The most influential figures don’t always get the credit they deserve.
Sometimes the people behind the scenes do all the groundwork only to witness some other cat take the credit and steal their thunder. Dutch producer Orlando Voorn is a prime example. He’s not a household name by any stretch, but he should be. Since the early 1990s he’s minted bombastic hardcore as Frequency, trance before the genre even existed as Format, and acres of vividly colourful techno both on his own and with Detroit mavens Juan Atkins, Kevin Saunderson and Blake Baxter.
He’s cut classics like the pummeling machine funk of ‘Flash’ under the name Fix for KMS, the archetypal 313 flavour of ‘Game One’ as Infiniti (with Juan Atkins), and tons more under a myriad of pseudonyms. He’s made beats for R&S, Metroplex and Third Ear, and he’s still doing it today, with his new album for Rush Hour, In My World, a vital addition to his enormous catalogue.
Voorn’s got a gift for melody. His subtle, lush arrangements are steeped in jazz, funk and ambience, making him almost an honorary member of the Detroit brigade. Born in Amsterdam, he moved to the Motor City in 2000 and still lives in America, currently residing in Seattle. Though he started out as a DJ, he’s mostly eschewed the practice to focus on production, but a recent burst of new activity, including 2014’s sterling Black Diamond album for Out-Er, suggest that he’s ready to hit the road again.
We spoke to Voorn about seven of his classic tracks, each of them reflecting a different facet of his talent, as he looked back on his roots in hip-hop, collaborating with the Detroit pioneers and how he accidentally made trance.
‘Hurt ‘Em Bad’
(Injection Disco Dance Label, 1988)
I was trying to do hip-hop and I was working in Holland. There was really nothing happening in Holland with hip-hop, it was so not the time to do it. I was a little bit too determined, I started to invest time with these rap guys. I had a bunch of problems with these guys too, because they thought money falls out of the sky. I got sick of the mentality. I distinguished myself from it, said, “You know what, I need to do something I can be productive in myself, and where I can just be serious about this stuff.” That’s when I started making these things. So you can hear hip-hop influences in these early records – there’s Big Daddy Kane, there’s a bit of Prince in there, there’s all types of samples from other records, and I put the stuff together because that’s how I knew to do hip-hop.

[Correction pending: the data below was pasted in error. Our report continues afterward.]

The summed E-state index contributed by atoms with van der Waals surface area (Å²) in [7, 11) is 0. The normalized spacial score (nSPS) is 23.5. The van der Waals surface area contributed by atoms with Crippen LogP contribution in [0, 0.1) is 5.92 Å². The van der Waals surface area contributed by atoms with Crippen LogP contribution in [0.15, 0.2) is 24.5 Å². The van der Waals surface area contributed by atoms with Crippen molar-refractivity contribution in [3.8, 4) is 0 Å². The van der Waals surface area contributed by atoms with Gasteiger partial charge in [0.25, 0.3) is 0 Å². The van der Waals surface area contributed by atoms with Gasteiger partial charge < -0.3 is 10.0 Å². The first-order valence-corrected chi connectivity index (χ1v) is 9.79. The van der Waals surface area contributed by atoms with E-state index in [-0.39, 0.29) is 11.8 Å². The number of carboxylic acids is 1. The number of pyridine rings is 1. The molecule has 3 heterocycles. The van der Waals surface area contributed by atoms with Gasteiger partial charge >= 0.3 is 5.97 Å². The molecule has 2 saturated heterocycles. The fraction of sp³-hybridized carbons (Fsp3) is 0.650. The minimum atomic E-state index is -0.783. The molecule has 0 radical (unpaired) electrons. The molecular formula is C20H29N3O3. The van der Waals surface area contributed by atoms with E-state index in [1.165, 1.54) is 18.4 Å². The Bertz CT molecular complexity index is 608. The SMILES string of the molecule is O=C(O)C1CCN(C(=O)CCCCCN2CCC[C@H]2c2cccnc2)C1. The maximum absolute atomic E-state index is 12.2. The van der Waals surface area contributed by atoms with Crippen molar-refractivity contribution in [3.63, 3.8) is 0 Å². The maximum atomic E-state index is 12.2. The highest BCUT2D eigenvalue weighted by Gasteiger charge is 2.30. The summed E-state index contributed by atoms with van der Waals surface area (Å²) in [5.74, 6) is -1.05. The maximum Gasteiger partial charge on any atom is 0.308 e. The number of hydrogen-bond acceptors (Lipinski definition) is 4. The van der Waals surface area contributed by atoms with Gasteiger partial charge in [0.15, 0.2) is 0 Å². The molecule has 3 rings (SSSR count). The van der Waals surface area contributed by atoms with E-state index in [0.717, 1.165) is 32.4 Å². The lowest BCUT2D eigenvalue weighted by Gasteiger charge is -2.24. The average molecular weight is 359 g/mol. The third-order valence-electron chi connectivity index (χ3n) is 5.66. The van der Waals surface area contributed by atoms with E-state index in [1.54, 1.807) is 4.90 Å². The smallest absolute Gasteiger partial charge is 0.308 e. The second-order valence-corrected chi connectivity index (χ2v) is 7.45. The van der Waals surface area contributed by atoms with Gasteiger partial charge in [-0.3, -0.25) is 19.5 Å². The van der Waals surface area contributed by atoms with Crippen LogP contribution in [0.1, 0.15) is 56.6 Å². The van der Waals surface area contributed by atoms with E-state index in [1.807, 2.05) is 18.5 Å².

The major impact that came in my life was this man called Steve Clisby, he was in a band called American Gypsy [who had a big rare groove track, ‘Inside Out’, among others]. He was an American guy who was really good at playing chords and knowing the structure of chords. He thought I was uber talented but I needed to learn the structure of chords to get myself from that sampling world and take it further. I started to study him. You can’t be fucking up the programme by doing something and you think you’re doing it right. This is what I possess really well, intonation. It helps me a lot with this chord thing, because I can’t really play like a musician. This is something you just have, something you are just blessed with I guess. If you’re tone deaf, that’s the first reason to quit music. You should just make a drum track, because it’s never gonna work, you’re never gonna be able to create beautiful colours if you don’t know how to paint.